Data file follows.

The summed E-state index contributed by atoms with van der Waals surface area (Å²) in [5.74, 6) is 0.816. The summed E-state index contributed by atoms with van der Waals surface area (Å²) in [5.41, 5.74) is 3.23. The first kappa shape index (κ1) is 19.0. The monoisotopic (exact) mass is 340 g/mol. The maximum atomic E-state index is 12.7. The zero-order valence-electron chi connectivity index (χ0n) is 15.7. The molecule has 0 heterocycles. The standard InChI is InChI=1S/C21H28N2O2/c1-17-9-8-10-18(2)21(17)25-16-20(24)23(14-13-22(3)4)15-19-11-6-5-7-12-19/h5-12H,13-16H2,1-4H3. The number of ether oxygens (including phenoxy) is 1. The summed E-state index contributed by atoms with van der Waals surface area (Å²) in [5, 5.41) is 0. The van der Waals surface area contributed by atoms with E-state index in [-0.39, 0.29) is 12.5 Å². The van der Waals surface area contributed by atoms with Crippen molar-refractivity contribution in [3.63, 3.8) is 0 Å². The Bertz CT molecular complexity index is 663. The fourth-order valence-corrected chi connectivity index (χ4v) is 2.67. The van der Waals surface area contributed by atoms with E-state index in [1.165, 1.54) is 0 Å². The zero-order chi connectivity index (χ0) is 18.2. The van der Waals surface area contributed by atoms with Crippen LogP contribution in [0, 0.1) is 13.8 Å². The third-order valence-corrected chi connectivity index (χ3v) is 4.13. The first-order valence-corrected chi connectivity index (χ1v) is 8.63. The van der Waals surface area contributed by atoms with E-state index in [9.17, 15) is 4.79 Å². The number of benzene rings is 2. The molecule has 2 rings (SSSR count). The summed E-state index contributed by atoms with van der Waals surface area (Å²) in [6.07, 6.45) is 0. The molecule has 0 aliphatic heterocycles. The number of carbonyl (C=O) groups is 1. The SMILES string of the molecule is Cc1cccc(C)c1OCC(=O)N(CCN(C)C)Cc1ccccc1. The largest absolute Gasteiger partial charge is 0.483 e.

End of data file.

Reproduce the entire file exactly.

The summed E-state index contributed by atoms with van der Waals surface area (Å²) in [5.74, 6) is 0.816. The summed E-state index contributed by atoms with van der Waals surface area (Å²) in [5.41, 5.74) is 3.23. The first kappa shape index (κ1) is 19.0. The monoisotopic (exact) mass is 340 g/mol. The maximum atomic E-state index is 12.7. The zero-order valence-electron chi connectivity index (χ0n) is 15.7. The molecule has 0 heterocycles. The standard InChI is InChI=1S/C21H28N2O2/c1-17-9-8-10-18(2)21(17)25-16-20(24)23(14-13-22(3)4)15-19-11-6-5-7-12-19/h5-12H,13-16H2,1-4H3. The number of ether oxygens (including phenoxy) is 1. The summed E-state index contributed by atoms with van der Waals surface area (Å²) in [5, 5.41) is 0. The van der Waals surface area contributed by atoms with E-state index in [-0.39, 0.29) is 12.5 Å². The van der Waals surface area contributed by atoms with Crippen molar-refractivity contribution in [3.63, 3.8) is 0 Å². The Bertz CT molecular complexity index is 663. The fourth-order valence-corrected chi connectivity index (χ4v) is 2.67. The van der Waals surface area contributed by atoms with E-state index in [1.165, 1.54) is 0 Å². The zero-order chi connectivity index (χ0) is 18.2. The van der Waals surface area contributed by atoms with Crippen LogP contribution in [0, 0.1) is 13.8 Å². The third-order valence-corrected chi connectivity index (χ3v) is 4.13. The first-order valence-corrected chi connectivity index (χ1v) is 8.63. The van der Waals surface area contributed by atoms with E-state index in [9.17, 15) is 4.79 Å². The number of benzene rings is 2. The molecule has 2 rings (SSSR count). The summed E-state index contributed by atoms with van der Waals surface area (Å²) in [6.07, 6.45) is 0. The molecule has 0 aliphatic heterocycles. The number of carbonyl (C=O) groups is 1. The SMILES string of the molecule is Cc1cccc(C)c1OCC(=O)N(CCN(C)C)Cc1ccccc1. The largest absolute Gasteiger partial charge is 0.483 e.